Ehnes Quartet displays first-class artistry in FOCM opener
A full and enthusiastic house greeted the Ehnes Quartet for the opening concert of Friends of Chamber Music’s season Monday night at Coral Gables Congregational Church. Formed in 2010, the quartet has given impressive concerts on two previous occasions for Julian Kreeger’s series. The players once again offered truly memorable performances in a well-chosen program of Mendelssohn, Shostakovich and Schubert.
Mendelssohn was only twenty years old when he penned his String Quartet No. 1 in E-flat major, yet his characteristic gossamer lightness and inspired melodies permeate the score.
The Ehnes Quartet’s warm, full sonority and refined blending of timbres fit this romantic work perfectly. Taking a leisurely, moderate tempo, the musicians cogently shaped the opening movement, bringing supple grace to the melodic lines. A brilliant soloist in his own right, violinist James Ehnes provided strong leadership, the solo passages setting off fireworks with his formidable virtuosity.
In the second violin chair, Amy Schwartz Moretti proved equally outstanding, playing with a dark, singing tone. Individual string lines were clean and transparent in a lithe, classically phrased scherzo. Ehnes’ lustrous sound and intensity were powerfully evident in the third movement Andante while the dramatic undercurrents and brio of the finale were put across with headlong energy.
Shostakovich’s Quartet No. 7 in F-sharp minor was written in 1960 in memory of the composer’s first wife Nina. Lasting a mere thirteen minutes, it is the shortest of Shostakovich’s fifteen quartets. The players’ lean, fiercely pitched reading amply communicated the quintessential Shostakovich angst. Brisk, snappy figurations conveyed the music’s darker subtext.
Cellist Robert deMaine’s lightness of touch and violist Richard O’Neill’s burnished strength added depth to the ensemble. Eerie high harmonics from the two violins launched the Lento, the pensive secondary motif moving with an edgy tread. The relentless, mechanized rhythms at the outset of the finale were realized with spot-on accuracy. In the macabre fragments of the coda, the players splendidly assayed the disturbing dance of death.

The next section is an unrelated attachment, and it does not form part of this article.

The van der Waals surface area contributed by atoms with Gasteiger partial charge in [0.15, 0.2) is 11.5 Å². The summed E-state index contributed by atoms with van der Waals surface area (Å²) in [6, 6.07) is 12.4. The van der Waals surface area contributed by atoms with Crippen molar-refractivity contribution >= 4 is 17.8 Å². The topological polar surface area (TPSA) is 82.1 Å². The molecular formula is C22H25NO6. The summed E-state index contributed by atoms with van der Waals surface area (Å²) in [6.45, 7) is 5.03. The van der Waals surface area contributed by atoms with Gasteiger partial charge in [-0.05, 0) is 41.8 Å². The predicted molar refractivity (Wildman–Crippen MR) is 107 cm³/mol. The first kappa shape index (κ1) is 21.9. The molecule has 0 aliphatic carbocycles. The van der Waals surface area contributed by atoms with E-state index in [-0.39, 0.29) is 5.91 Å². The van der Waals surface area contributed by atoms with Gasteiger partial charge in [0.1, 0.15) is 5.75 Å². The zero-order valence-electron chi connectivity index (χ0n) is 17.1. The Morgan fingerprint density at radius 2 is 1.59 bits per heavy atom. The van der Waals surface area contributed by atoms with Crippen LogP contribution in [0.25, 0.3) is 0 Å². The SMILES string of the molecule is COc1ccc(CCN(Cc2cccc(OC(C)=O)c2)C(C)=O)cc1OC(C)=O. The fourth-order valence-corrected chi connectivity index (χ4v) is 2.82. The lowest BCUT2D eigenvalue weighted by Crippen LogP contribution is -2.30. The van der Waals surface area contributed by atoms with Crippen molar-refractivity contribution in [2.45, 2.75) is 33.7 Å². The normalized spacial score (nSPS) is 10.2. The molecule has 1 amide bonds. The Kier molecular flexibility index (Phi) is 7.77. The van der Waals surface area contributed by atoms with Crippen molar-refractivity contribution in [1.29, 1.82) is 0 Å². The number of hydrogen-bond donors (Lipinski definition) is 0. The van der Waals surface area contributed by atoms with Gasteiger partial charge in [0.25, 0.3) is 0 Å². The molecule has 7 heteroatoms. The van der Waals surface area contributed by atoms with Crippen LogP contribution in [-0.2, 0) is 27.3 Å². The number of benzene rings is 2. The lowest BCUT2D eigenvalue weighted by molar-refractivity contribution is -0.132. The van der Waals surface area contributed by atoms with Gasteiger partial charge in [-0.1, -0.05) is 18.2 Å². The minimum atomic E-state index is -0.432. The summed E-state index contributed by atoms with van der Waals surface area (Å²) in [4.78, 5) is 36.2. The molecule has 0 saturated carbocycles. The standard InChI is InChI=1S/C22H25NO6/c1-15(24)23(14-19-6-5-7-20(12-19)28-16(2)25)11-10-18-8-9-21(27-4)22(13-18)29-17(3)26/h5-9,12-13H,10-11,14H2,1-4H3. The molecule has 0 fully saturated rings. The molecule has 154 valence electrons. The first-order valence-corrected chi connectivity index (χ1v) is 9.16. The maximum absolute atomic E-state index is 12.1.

Schubert’s Quartet No. 14 in D minor (Death and the Maiden) received a high-powered performance with just the right contrasting touch of Viennese schmaltz and tonal beauty. In the theme and variations of the Andante, Schubert’s song theme was subtly stated, gaining depth and gravity organically. The players’ heavy bow strokes buttressed a hard-driving scherzo and nuanced dynamics with a gradual build up of momentum propelling the final Presto. Throughout the performance, the group’s fresh interpretation made thrice-familiar music sound new again.
As an encore, the quartet offered Wolf’s Italian Serenade in a reading elegant and light as a feather. The Ehnes Quartet’s thoughtful performances and superb playing make a strong case for their belonging to top-tier status among today’s chamber ensembles.
The Friends of Chamber Music season continues 8 p.m. October 1 with an all Schumann program featuring pianist Cyprien Katsaris, violinist Mikhail Simonyan, violist Roberto Diaz and cellist William Da Rosa. 305-372-2975; miamichambermusic.org.
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Tue Sep 24, 2013
at 11:29 am